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WHO SHOULD BE THE CHIEF SUSTAINABILITY OFFICER? EXPERT ADVICE ON THE IDEAL PROFILE FOR THE CSO

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WHO SHOULD BE THE CHIEF SUSTAINABILITY OFFICER? EXPERT ADVICE ON THE IDEAL PROFILE FOR THE CSO January 2010

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EXECUTIVE SUMMARY Global firms like Cisco, The Dow Chemical Company and Orange have appointed senior execs to lead their organisations’ climate change and sustainability (CC&S) initiatives. Whilst the job titles vary the responsibilities are similar: improve sustainability governance, develop climate change strategy, launch climate change and sustainability products and implement policies that move the organisation on a global basis towards strategic sustainable business goals. This report explains why the Chief Sustainability Officer (CSO) is needed, defines the role of the CSO and provides a profile to guide the appointment of a CSO. For success, the CSO requires broad functional experience and a strong personal network within the firm based on at least 10 years of service. To help Boards identify suitable candidates for the CSO role Verdantix interviewed 33 industry experts working in the climate change and sustainability sector.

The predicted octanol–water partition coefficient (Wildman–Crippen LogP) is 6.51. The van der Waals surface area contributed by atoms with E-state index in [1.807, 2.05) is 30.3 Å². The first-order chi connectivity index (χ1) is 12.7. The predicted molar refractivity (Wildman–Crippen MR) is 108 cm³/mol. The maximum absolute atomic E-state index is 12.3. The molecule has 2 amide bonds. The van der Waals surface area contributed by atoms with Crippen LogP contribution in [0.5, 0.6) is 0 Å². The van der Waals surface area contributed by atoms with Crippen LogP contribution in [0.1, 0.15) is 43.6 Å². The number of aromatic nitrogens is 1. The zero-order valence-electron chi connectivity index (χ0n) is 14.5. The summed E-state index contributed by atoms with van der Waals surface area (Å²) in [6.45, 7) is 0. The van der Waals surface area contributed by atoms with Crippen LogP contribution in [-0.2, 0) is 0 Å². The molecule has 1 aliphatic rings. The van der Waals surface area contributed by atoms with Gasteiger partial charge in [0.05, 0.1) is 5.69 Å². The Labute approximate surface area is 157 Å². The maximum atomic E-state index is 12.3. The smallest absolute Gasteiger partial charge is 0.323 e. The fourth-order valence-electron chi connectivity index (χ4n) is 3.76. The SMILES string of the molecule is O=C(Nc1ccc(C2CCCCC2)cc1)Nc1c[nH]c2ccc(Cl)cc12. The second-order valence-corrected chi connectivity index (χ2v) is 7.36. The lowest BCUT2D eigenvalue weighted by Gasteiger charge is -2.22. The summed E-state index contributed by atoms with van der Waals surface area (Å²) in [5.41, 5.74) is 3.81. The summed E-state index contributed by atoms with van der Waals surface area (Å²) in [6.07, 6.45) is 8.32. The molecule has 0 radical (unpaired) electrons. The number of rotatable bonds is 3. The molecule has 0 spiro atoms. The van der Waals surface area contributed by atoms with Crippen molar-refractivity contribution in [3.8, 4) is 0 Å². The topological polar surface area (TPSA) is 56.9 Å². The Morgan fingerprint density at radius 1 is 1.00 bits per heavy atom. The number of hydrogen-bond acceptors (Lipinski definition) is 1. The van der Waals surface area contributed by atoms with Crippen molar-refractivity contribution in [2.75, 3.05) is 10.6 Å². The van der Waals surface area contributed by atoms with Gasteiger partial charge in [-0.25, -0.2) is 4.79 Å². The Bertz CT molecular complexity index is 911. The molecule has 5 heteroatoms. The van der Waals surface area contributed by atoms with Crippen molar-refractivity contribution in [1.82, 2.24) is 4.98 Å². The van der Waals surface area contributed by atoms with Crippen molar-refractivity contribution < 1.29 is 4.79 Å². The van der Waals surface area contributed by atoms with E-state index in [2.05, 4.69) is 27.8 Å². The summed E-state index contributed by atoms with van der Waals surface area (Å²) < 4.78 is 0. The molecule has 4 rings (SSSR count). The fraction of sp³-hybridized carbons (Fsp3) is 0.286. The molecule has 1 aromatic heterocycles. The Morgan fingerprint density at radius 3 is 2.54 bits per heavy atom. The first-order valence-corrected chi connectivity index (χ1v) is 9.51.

TABLE OF CONTENTS

FIGURES & RESOURCES

DEFINING THE ROLE OF THE CHIEF SUSTAINABILITY OFFICER

Figure 1. Chief Sustainability Officers Need Business Transformation Experience

Firms Face A Climate Change And Sustainability Management Deficit

Figure 2. CEO Checklist To Appoint The Ideal Chief Sustainability Officer

Fixing Sustainability Governance Gains Urgency In 2010

COMPANIES MENTIONED

The Chief Sustainability Officer Spearheads Business Transformation Who Is The Ideal Candidate For The Chief Sustainability Officer Role?